Throwback Thursday: The Wonder Years (1988-1993)

What: The Wonder Years

When: 1988-1993 (six seasons)

Starring: Fred Savage, Dan Lauria, Daniel Stern, Danica McKellar, Jason Hervey, Josh Saviano

The Reason for the Throwback: No word of a lie, here’s how the thought process went on selecting The Wonder Years as this week’s throwback:

I haven’t done a television show yet. I should do one. I could do Boy Meets World and work a tie-in to the impending spin-off (spin-forward) Girl Meets World where Corey and Topanga are grown up and married and have a daughter.

Meh — it was a pretty solid show, but “Little Savage” (real name: Ben) wasn’t nearly as good as his brother.

Wait — that’s it — I’ll do The Wonder Years! That show kicked ass!

You’re damn right it did.

During its six-year run, The Wonder Years was easily one of the best shows on television, addressing very real and important issues in a way that broke from the traditional model for sitcoms at that time. This wasn’t a slapstick show with a laugh track and predictable jokes — there were comedic moments that presented themselves in real life and a genuine feel to the show from the very beginning.

And it all centered around Kevin Arnold.

Portrayed by Fred Savage, who became the youngest actor nominated for an Emmy (he was 13 at the time) as Outstanding Lead Actor for a Comedy Series, we accompanied Kevin on his journey through adolescence.

With his geeky best friend Paul Pfeiffer (Josh Saviano) by his side and quintessential girl next door Gwendolyn “Winnie” Cooper (former Among Men High School Crush nominee Danica McKellar) never far from his heart, Kevin went through the same teenage issues every kid faces, but the resolutions and lessons learned never came off heavy-handed.

This wasn’t Saturday morning “tweens shows with a message” (read: Saved by the Bell), it was a Sunday night sitcom that often played more like a drama, as illustrated by the fact that the show won a Peabody Award in 1989. There was family strife, typical battles with siblings, friends and other kids at school, and the impact of world issues taking place in the 1960s where the show was set.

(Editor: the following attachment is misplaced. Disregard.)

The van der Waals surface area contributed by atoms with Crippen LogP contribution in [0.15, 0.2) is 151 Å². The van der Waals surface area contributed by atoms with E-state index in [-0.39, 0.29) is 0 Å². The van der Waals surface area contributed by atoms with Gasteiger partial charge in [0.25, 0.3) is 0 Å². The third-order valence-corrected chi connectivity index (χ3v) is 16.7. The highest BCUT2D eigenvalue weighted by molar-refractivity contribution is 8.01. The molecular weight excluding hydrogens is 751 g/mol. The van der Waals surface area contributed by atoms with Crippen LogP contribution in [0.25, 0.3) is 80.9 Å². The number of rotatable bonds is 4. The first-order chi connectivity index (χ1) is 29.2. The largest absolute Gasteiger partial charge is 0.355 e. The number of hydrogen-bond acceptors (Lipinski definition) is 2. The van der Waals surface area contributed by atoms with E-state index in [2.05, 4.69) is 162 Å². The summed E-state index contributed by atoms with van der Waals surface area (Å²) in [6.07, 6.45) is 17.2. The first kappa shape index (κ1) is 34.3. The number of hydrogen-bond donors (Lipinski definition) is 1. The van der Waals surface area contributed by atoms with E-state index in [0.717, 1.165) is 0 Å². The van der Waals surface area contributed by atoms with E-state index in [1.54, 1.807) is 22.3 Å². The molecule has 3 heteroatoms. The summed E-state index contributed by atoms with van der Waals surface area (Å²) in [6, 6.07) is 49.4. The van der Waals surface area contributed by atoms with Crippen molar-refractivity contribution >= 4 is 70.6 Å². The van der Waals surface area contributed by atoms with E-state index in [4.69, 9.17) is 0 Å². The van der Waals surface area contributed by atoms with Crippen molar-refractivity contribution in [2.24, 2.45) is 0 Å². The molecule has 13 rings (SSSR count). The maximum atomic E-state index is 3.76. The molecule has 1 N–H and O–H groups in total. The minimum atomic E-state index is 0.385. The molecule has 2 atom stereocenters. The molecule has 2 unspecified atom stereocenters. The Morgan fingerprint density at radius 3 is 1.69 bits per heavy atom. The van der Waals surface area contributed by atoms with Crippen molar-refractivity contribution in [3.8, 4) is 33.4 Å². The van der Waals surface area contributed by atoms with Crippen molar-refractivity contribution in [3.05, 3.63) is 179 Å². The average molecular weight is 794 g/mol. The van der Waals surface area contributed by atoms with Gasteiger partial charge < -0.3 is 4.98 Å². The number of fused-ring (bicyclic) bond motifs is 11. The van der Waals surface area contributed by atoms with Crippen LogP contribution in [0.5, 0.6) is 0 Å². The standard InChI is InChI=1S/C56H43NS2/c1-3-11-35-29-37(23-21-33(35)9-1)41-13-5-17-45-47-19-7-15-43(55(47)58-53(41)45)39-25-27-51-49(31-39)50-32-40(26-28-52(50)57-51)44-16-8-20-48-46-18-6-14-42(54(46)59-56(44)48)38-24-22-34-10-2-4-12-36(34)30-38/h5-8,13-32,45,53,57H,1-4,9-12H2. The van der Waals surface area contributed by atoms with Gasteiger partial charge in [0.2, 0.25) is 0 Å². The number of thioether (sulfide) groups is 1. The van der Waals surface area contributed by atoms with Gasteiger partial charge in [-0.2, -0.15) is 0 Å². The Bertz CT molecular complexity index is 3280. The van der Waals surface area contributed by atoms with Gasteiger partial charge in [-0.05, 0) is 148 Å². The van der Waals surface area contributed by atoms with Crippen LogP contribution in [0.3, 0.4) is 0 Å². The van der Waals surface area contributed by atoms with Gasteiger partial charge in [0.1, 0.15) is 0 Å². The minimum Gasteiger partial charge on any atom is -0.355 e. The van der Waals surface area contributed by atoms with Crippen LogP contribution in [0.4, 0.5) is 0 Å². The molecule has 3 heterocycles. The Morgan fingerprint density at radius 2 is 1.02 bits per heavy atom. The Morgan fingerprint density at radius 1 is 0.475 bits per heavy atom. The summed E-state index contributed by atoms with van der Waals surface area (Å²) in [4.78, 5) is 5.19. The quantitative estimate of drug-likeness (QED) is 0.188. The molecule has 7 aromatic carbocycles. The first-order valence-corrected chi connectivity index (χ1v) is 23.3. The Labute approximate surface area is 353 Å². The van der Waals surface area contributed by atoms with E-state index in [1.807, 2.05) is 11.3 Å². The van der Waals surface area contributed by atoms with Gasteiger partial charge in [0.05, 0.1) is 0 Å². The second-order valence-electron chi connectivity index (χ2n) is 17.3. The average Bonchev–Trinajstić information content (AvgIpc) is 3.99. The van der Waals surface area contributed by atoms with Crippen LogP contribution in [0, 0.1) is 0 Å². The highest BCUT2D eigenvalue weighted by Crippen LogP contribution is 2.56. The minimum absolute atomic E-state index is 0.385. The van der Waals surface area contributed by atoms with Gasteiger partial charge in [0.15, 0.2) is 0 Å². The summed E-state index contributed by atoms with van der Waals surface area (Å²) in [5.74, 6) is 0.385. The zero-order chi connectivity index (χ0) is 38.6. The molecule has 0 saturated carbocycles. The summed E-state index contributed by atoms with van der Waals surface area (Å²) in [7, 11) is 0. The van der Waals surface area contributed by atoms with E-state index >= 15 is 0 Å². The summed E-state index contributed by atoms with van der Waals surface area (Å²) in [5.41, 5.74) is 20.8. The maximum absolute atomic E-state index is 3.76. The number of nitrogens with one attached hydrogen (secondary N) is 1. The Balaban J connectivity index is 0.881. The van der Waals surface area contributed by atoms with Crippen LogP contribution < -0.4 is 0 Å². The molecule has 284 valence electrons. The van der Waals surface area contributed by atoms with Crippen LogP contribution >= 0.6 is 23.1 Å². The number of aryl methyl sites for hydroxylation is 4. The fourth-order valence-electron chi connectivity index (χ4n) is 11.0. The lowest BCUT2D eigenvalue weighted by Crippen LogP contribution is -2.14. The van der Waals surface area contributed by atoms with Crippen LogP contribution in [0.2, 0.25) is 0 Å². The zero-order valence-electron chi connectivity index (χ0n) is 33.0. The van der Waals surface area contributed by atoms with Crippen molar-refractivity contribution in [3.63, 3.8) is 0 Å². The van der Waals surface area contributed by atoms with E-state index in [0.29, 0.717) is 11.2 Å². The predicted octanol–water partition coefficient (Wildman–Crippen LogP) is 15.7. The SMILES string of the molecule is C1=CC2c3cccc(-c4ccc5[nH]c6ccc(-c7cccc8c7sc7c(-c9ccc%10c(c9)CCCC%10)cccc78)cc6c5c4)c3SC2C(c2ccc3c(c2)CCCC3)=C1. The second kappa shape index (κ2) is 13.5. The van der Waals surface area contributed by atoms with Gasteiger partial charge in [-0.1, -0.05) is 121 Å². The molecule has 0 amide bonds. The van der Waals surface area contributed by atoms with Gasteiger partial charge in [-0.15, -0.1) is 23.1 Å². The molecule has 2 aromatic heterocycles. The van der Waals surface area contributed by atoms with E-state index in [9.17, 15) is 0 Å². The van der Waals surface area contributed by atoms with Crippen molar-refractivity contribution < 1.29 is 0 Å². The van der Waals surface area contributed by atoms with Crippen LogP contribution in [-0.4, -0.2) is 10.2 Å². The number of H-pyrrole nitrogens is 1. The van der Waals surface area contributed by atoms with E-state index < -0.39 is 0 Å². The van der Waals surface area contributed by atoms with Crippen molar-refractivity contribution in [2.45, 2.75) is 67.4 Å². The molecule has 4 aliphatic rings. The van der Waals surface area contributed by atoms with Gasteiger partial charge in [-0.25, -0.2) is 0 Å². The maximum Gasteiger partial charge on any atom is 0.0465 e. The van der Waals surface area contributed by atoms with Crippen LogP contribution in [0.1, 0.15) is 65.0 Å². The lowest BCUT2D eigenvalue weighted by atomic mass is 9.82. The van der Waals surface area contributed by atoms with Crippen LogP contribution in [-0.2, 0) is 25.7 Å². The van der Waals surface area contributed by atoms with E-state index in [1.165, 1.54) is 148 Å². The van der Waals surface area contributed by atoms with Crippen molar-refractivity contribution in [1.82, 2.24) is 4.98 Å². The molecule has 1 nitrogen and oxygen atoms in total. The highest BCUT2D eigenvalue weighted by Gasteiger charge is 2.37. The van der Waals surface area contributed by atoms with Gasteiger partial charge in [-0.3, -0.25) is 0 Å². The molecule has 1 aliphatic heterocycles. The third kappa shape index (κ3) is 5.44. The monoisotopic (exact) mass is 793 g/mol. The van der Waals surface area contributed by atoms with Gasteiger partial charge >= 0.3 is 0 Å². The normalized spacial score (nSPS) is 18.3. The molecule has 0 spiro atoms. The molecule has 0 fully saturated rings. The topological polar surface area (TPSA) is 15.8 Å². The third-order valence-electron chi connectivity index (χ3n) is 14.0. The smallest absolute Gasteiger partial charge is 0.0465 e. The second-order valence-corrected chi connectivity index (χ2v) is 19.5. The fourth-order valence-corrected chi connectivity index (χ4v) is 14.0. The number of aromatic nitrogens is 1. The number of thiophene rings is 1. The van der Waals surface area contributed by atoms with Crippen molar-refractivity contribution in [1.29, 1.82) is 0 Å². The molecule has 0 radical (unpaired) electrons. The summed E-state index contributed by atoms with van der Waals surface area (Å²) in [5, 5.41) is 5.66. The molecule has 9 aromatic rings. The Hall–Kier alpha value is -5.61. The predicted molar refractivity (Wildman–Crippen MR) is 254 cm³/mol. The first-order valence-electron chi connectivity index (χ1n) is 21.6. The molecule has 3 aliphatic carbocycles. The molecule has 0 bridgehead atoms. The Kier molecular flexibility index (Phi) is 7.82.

There were also two non-traditional elements that really made this show stick out, at least for me: the theme song and the use of a narrator.

While just about every show has a theme song or theme music, The Wonder Years opened with the scratchy warbling of Joe Cocker’s version of  “With a Little Help From My Friends” and it was perfect. It was a far more pained, deliberate version than the original and it fit the theme of the show to a tee.

The narration of the show was a different twist as well and Daniel Stern did a great job with it. He has the kind of distinct voice that isn’t too distinctive, if that makes sense. This wasn’t Morgan Freeman or James Earl Jones dominated what you’re seeing with their commanding voices — it was Marv, one half of The Wet Bandits, guiding us through every episode without overshadowing it.

A show like The Wonder Years probably wouldn’t work in today’s landscape dominated by reality TV, cooking competitions of all flavours, and premium cable kicking network television in the tail every week — it was too wholesome.

Ironically, that’s part of what made me choose it for this week’s Throwback: I kind of miss the days of just watching a quality show about things that happen in real life to everyday people.

You know, instead of the Kardashians.

E. Spencer Kyte

E. Spencer Kyte

E. Spencer Kyte is a freelance journalist based in Abbotsford, British Columbia, where he lives with his wife and dog. In addition to his work here, he writes about sports for Complex Canada and covers the UFC for various outlets. His mom also still tells him what to do on a regular basis, even though he’s nearly 40. He tweets from @spencerkyte.

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